“We were looking for a vehicle that is PSVAR compliant but flexible,” says Steve. “I mentioned it to Mark and he answered: ‘We have one’.” Llew Jones has a further Connect on order that will arrive soon. Steve anticipates that more will follow. The stainless-steel frame used by Rosero is a plus, he notes, and drivers have taken well to the vehicle.

17mpg returned so far on bus use by Connect

The establishment of a large chain hotel near to Llanrwst provides opportunities for the Connect to service small group hires. Llew Jones has also been paying close attention to the vehicle’s fuel consumption. On bus work it is returning an average of 17mpg, representing a £25 per day saving over a comparable rear-engined vehicle.

For private hires, Llew Jones allocates the Connect as a 25-seater to reflect the number of Sege high-backed positions it has within the raised-floor area. When it is used in that application, the operator ‘backfills’ the requirement on bus work with an existing fleet member. As a result, it is confident that the Connect will work seven days most weeks, maximising its fuel efficiency benefit.

Other standard elements of the Connect specification are wood-effect flooring, USB charging points and three-point belts. Air-conditioning in the saloon is optional, although it is standard in the cab. Llew Jones has opted for that function in the passenger area to suit private hire duties.

Jones Coach and Bus Sales Rosero Connect cab view
The Rosero Connect cab is well-appointed; seat needs to rotate by 45 degrees to allow the driver to deal with passengers as they stand behind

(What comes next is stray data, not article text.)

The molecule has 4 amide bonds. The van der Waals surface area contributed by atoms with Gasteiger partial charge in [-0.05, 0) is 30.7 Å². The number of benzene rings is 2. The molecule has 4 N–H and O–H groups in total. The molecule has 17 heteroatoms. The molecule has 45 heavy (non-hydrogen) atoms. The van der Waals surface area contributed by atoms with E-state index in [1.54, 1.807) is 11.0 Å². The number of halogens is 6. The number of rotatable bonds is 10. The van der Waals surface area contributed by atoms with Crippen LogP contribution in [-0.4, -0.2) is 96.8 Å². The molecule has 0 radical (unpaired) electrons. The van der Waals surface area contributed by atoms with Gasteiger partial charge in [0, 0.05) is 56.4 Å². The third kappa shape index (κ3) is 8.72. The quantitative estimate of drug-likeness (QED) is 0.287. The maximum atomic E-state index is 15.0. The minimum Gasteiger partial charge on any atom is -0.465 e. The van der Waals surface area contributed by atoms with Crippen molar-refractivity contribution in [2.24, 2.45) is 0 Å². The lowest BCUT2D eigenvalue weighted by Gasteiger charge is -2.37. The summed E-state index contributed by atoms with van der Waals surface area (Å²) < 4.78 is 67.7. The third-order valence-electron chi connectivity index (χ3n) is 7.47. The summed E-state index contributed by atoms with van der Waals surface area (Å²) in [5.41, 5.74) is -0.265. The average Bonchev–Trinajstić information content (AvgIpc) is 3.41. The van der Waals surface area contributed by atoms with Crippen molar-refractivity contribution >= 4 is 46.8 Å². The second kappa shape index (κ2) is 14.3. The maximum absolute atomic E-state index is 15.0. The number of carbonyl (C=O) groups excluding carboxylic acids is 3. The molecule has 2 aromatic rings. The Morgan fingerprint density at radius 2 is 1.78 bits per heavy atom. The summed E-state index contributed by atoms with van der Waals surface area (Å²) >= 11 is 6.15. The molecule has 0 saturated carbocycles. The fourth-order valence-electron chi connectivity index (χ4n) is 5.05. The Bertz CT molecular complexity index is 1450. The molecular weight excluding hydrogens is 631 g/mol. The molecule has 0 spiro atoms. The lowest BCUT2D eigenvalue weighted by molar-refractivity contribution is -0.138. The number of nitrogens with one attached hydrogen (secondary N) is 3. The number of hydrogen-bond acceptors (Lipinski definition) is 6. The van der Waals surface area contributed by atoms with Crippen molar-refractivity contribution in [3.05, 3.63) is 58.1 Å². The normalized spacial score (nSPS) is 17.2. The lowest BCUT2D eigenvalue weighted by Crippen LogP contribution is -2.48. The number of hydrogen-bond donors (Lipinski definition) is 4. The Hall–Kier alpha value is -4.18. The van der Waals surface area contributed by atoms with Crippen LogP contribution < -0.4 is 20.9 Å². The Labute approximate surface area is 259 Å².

A boot is fitted, and Mark notes that while it may not be necessary on bus work, second life and private hire considerations influenced its inclusion.

Passenger access is via a large two-piece door and a manually extended ramp provides access for wheelchair users. The step is low, but a torsion bar kneeling mechanism reduces that height further. Brian Noone uses the 3.0-litre F1C engine at 180bhp coupled to the Hi-Matic automatic gearbox. A Telma retarder is optional, although it comes with a weight penalty.

A new option for medium-demand work

routeone was able to drive the Connect demonstrator. The cab arrangement is unusual; as part of COVID-19 safety measures an optional two-thirds width screen is provided, with some of it forming part of a full-height access door in the centre. This vehicle also has a courier seat adjacent to the driver, although it may be deleted.

For fare collection, a ticket machine stand is mounted adjacent to the dash, some way from where a boarding passenger will stand. As a result, the driver’s seat swivels through 45 degrees via a release switch within the base. A coin tray is part of the cab door.

As is the norm with the Daily at Euro VI, noise levels are low for a front-engined vehicle. With an electrically operated handbrake in the test vehicle and the Hi-Matic gearbox, the driving impression is more akin to that of a car.